Stevenson truly hit the ball out of the park with this one. Much has been remarked in many of these critiques about the outdated language Stevenson used. In that regard, I have to say that the Kindle edition that I downloaded lacks one thing that was included in my old printed edition, which was published by MacMillan way back in The old edition has a set of notes following the text, explaining a lot of the nautical terms and old-fashioned jargon.
It even includes the complete lyrics to "A Bottle of Rum". I never found those notes necessary but they might prove useful to some of the younger readers, to whom such language might be unfamiliar. Personally, I think the language is part of what has given this tale it's lasting appeal. In addition, I don't know whether 18th Century pirates really spoke the way Stevenson has them speak in Treasure Island, but there is no doubt that it is the way they will forever be remembered, " See all 3, reviews.
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Not Enabled Word Wise: Enabled Lending: Not Enabled Enhanced Typesetting: site Music Stream millions of songs. I remember him as if it were yesterday, as he came plodding to the inn door, his sea-chest following behind him in a hand-barrow—a tall, strong, heavy, nut-brown man, his tarry pigtail falling over the shoulder of his soiled blue coat, his hands ragged and scarred, with black, broken nails, and the sabre cut across one cheek, a dirty, livid white.
I remember him looking round the cover and whistling to himself as he did so, and then breaking out in that old sea-song that he sang so often afterwards: Then he rapped on the door with a bit of stick like a handspike that he carried, and when my father appeared, called roughly for a glass of rum.
This, when it was brought to him, he drank slowly, like a connoisseur, lingering on the taste and still looking about him at the cliffs and up at our signboard. Much company, mate? Here you, matey," he cried to the man who trundled the barrow; "bring up alongside and help up my chest.
I'll stay here a bit," he continued. What you mought call me? You mought call me captain. Oh, I see what you're at—there"; and he threw down three or four gold pieces on the threshold.
And indeed bad as his clothes were and coarsely as he spoke, he had none of the appearance of a man who sailed before the mast, but seemed like a mate or skipper accustomed to be obeyed or to strike. The man who came with the barrow told us the mail had set him down the morning before at the Royal George, that he had inquired what inns there were along the coast, and hearing ours well spoken of, I suppose, and described as lonely, had chosen it from the others for his place of residence.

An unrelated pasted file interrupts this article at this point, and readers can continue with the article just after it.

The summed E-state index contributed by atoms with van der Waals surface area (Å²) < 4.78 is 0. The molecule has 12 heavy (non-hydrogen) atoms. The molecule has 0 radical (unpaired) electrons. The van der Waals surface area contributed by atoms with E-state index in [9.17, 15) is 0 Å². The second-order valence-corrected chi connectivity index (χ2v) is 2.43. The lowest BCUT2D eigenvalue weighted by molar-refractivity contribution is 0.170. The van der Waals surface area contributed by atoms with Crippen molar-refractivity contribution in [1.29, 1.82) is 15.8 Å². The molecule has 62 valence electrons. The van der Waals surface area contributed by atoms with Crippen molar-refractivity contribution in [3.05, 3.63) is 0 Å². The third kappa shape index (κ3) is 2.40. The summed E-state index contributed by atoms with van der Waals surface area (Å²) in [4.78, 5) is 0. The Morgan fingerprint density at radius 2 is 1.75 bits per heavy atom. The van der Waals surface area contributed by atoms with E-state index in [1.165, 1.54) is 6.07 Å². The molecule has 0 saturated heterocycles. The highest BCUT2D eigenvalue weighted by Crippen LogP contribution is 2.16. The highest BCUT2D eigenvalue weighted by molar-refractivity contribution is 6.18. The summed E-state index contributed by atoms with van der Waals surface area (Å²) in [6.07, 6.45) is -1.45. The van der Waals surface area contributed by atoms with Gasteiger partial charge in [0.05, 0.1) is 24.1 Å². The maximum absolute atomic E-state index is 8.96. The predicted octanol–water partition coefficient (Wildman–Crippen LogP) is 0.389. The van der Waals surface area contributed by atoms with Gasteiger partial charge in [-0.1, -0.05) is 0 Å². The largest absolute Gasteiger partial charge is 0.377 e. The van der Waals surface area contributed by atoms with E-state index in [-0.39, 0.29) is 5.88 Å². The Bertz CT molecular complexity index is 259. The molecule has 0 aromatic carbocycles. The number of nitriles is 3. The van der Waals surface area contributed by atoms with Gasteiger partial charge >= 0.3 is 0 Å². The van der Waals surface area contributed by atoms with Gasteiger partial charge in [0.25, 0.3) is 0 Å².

And that was all we could learn of our guest. He was a very silent man by custom. All day he hung round the cove or upon the cliffs with a brass telescope; all evening he sat in a corner of the parlour next the fire and drank rum and water very strong. Mostly he would not speak when spoken to, only look up sudden and fierce and blow through his nose like a fog-horn; and we and the people who came about our house soon learned to let him be.
Every day when he came back from his stroll he would ask if any seafaring men had gone by along the road. At first we thought it was the want of company of his own kind that made him ask this question, but at last we began to see he was desirous to avoid them.
When a seaman did put up at the Admiral Benbow as now and then some did, making by the coast road for Bristol he would look in at him through the curtained door before he entered the parlour; and he was always sure to be as silent as a mouse when any such was present. For me, at least, there was no secret about the matter, for I was, in a way, a sharer in his alarms. He had taken me aside one day and promised me a silver fourpenny on the first of every month if I would only keep my "weather-eye open for a seafaring man with one leg" and let him know the moment he appeared.
Often enough when the first of the month came round and I applied to him for my wage, he would only blow through his nose at me and stare me down, but before the week was out he was sure to think better of it, bring me my four-penny piece, and repeat his orders to look out for "the seafaring man with one leg.